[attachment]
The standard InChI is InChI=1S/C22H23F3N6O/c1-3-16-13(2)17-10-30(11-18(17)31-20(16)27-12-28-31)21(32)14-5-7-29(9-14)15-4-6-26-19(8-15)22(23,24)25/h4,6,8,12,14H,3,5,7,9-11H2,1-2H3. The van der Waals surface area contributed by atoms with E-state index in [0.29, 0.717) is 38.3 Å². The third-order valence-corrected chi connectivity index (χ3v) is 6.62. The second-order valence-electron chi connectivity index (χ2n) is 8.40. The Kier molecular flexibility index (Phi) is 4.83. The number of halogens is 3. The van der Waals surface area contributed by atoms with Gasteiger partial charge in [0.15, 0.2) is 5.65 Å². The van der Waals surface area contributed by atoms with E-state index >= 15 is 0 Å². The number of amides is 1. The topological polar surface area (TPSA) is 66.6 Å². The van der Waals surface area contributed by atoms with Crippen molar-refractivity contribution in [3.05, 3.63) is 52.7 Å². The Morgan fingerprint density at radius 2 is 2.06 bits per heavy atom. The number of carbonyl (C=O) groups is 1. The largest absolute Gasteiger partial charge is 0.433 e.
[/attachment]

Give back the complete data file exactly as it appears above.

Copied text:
The standard InChI is InChI=1S/C22H23F3N6O/c1-3-16-13(2)17-10-30(11-18(17)31-20(16)27-12-28-31)21(32)14-5-7-29(9-14)15-4-6-26-19(8-15)22(23,24)25/h4,6,8,12,14H,3,5,7,9-11H2,1-2H3. The van der Waals surface area contributed by atoms with E-state index in [0.29, 0.717) is 38.3 Å². The third-order valence-corrected chi connectivity index (χ3v) is 6.62. The second-order valence-electron chi connectivity index (χ2n) is 8.40. The Kier molecular flexibility index (Phi) is 4.83. The number of halogens is 3. The van der Waals surface area contributed by atoms with Gasteiger partial charge in [0.15, 0.2) is 5.65 Å². The van der Waals surface area contributed by atoms with E-state index >= 15 is 0 Å². The number of amides is 1. The topological polar surface area (TPSA) is 66.6 Å². The van der Waals surface area contributed by atoms with Crippen molar-refractivity contribution in [3.05, 3.63) is 52.7 Å². The Morgan fingerprint density at radius 2 is 2.06 bits per heavy atom. The number of carbonyl (C=O) groups is 1. The largest absolute Gasteiger partial charge is 0.433 e.